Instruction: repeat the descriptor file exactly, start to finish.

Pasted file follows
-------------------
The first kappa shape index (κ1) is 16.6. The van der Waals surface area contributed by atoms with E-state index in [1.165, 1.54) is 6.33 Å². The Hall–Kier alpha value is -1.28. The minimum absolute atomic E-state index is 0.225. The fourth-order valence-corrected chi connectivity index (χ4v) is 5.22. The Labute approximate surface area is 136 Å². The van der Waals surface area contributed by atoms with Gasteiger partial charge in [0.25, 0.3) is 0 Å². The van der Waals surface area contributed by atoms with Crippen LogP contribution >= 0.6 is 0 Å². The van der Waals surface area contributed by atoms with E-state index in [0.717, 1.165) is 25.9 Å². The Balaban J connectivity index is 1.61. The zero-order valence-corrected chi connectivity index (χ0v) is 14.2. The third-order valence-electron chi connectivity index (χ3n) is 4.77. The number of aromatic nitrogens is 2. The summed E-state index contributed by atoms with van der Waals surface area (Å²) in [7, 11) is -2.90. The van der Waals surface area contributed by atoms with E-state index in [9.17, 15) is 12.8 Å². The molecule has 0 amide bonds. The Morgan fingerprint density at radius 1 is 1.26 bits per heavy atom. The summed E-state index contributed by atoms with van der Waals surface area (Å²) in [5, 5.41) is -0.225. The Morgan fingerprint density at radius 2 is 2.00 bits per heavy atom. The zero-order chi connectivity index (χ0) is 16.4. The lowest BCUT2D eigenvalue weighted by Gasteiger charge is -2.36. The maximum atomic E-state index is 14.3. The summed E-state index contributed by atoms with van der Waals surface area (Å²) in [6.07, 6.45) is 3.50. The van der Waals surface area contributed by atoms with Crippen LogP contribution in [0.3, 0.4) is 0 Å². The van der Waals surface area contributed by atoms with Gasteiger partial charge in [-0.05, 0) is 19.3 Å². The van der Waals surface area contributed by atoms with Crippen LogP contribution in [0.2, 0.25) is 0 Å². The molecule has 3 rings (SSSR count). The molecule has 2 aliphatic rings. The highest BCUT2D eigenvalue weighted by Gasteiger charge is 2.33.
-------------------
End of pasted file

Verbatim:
The first kappa shape index (κ1) is 16.6. The van der Waals surface area contributed by atoms with E-state index in [1.165, 1.54) is 6.33 Å². The Hall–Kier alpha value is -1.28. The minimum absolute atomic E-state index is 0.225. The fourth-order valence-corrected chi connectivity index (χ4v) is 5.22. The Labute approximate surface area is 136 Å². The van der Waals surface area contributed by atoms with Gasteiger partial charge in [0.25, 0.3) is 0 Å². The van der Waals surface area contributed by atoms with Crippen LogP contribution >= 0.6 is 0 Å². The van der Waals surface area contributed by atoms with E-state index in [0.717, 1.165) is 25.9 Å². The Balaban J connectivity index is 1.61. The zero-order valence-corrected chi connectivity index (χ0v) is 14.2. The third-order valence-electron chi connectivity index (χ3n) is 4.77. The number of aromatic nitrogens is 2. The summed E-state index contributed by atoms with van der Waals surface area (Å²) in [7, 11) is -2.90. The van der Waals surface area contributed by atoms with E-state index in [9.17, 15) is 12.8 Å². The molecule has 0 amide bonds. The Morgan fingerprint density at radius 1 is 1.26 bits per heavy atom. The summed E-state index contributed by atoms with van der Waals surface area (Å²) in [5, 5.41) is -0.225. The Morgan fingerprint density at radius 2 is 2.00 bits per heavy atom. The zero-order chi connectivity index (χ0) is 16.4. The lowest BCUT2D eigenvalue weighted by Gasteiger charge is -2.36. The maximum atomic E-state index is 14.3. The summed E-state index contributed by atoms with van der Waals surface area (Å²) in [6.07, 6.45) is 3.50. The van der Waals surface area contributed by atoms with Crippen LogP contribution in [0.3, 0.4) is 0 Å². The van der Waals surface area contributed by atoms with Gasteiger partial charge in [-0.05, 0) is 19.3 Å². The van der Waals surface area contributed by atoms with Crippen LogP contribution in [0.2, 0.25) is 0 Å². The molecule has 3 rings (SSSR count). The molecule has 2 aliphatic rings. The highest BCUT2D eigenvalue weighted by Gasteiger charge is 2.33.